The FSA have recently announced that they will be participating in a pilot scheme to audit and rate food authority performance in Wales. It is not intended that the audit process itself will change radically but is more likely that the results of the audit will be transformed into a score (the methodology for which will be drawn up in due course). There is not much time though as in April 2013 a report on the pilot will be evaluated and the approach considered for extension.
The idea behind the scheme is to provide further transparency and clarity of information to consumers. Opposers have questioned though, whether will this actually be useful for, and empower, consumers in any way. Reports in the press suggest that the scheme has been welcomed by two of the 20 food authorities who have volunteered to pilot the project. However, other food authorities and bodies such as the Welsh food advisory committee have not been supportive of the proposal. Whilst the review into official controls continues to take place and local authority funding being cut dramatically the timing of the pilot is causing concern. Other professionals have raised immediate concerns citing the potential for a loss of confidence in enforcement and potential legal challenges.
However, due to the powers invested in the FSA under the Food Standards Act, they are well within their rights to ensure that the framework agreement is being implemented effectively and need to demonstrate their own competence as the primary food authority to the European Commission. In addition, similar approaches are already undertaken by other bodies with statutory oversight such as OFSTED and the Care Quality Commission. In response, the FSA have tried to reassure food authorities though by saying that there is no desire to 'gold plate' and as long as LA’s meet the standard in the framework agreement there would be no reason why the LA would not get a top score.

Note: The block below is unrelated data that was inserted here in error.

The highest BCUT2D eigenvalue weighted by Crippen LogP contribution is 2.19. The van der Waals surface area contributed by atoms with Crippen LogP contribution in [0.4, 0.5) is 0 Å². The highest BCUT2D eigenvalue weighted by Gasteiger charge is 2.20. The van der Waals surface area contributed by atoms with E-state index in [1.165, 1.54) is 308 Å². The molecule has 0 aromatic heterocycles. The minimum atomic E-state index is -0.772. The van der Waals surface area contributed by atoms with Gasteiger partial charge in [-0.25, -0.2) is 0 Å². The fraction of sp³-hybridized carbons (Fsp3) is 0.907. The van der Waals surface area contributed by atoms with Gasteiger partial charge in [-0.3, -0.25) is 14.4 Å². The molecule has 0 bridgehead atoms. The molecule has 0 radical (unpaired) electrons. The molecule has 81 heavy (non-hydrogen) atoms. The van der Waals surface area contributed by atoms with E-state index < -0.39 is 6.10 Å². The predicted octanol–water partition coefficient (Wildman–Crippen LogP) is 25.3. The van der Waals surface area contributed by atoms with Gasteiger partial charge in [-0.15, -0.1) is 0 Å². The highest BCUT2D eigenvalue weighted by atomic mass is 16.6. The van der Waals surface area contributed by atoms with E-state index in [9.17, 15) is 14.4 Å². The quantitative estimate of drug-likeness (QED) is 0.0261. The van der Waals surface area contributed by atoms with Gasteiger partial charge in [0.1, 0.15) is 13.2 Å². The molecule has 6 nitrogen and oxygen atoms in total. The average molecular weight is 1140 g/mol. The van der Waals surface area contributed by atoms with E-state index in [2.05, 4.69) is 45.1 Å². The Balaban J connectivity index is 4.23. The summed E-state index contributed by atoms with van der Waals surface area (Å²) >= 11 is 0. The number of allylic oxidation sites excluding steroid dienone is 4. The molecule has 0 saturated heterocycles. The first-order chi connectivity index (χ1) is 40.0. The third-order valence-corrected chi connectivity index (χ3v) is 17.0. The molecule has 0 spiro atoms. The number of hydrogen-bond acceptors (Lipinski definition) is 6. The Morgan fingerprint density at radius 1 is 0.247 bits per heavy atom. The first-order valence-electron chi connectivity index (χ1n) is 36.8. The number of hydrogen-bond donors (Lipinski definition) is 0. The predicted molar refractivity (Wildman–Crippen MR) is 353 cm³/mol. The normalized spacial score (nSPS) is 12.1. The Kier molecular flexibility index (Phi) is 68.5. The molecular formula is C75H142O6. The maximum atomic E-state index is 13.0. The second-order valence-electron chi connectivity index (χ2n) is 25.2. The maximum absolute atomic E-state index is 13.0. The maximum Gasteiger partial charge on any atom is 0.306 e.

The FSA have taken on additional staff to undertake the pilot in Wales but its not sure if they are able to audit all UK food authorities. Their current auditing rate, based on focused subject specific audits, represents a small proportion of local authorities. But, hypothetically speaking, if this scheme were able to be realised across the UK is it really something that should be feared? Furthermore, could this form part of the answer to the official controls review?
The FSA have indicated that, in England, there is the potential for any additional auditing to include inter-authority auditing as well as traditional FSA auditing. Those food authorities not already participating are advised to implement third party or regional inter-authority auditing partnerships; having such arangements in place will bring food professionals up to speed with the process and help demonstrate the ongoing committment to quality, consistency and transparency that the FSA are looking for.
Third party audits are currently available from Encentre. Contact us for more information.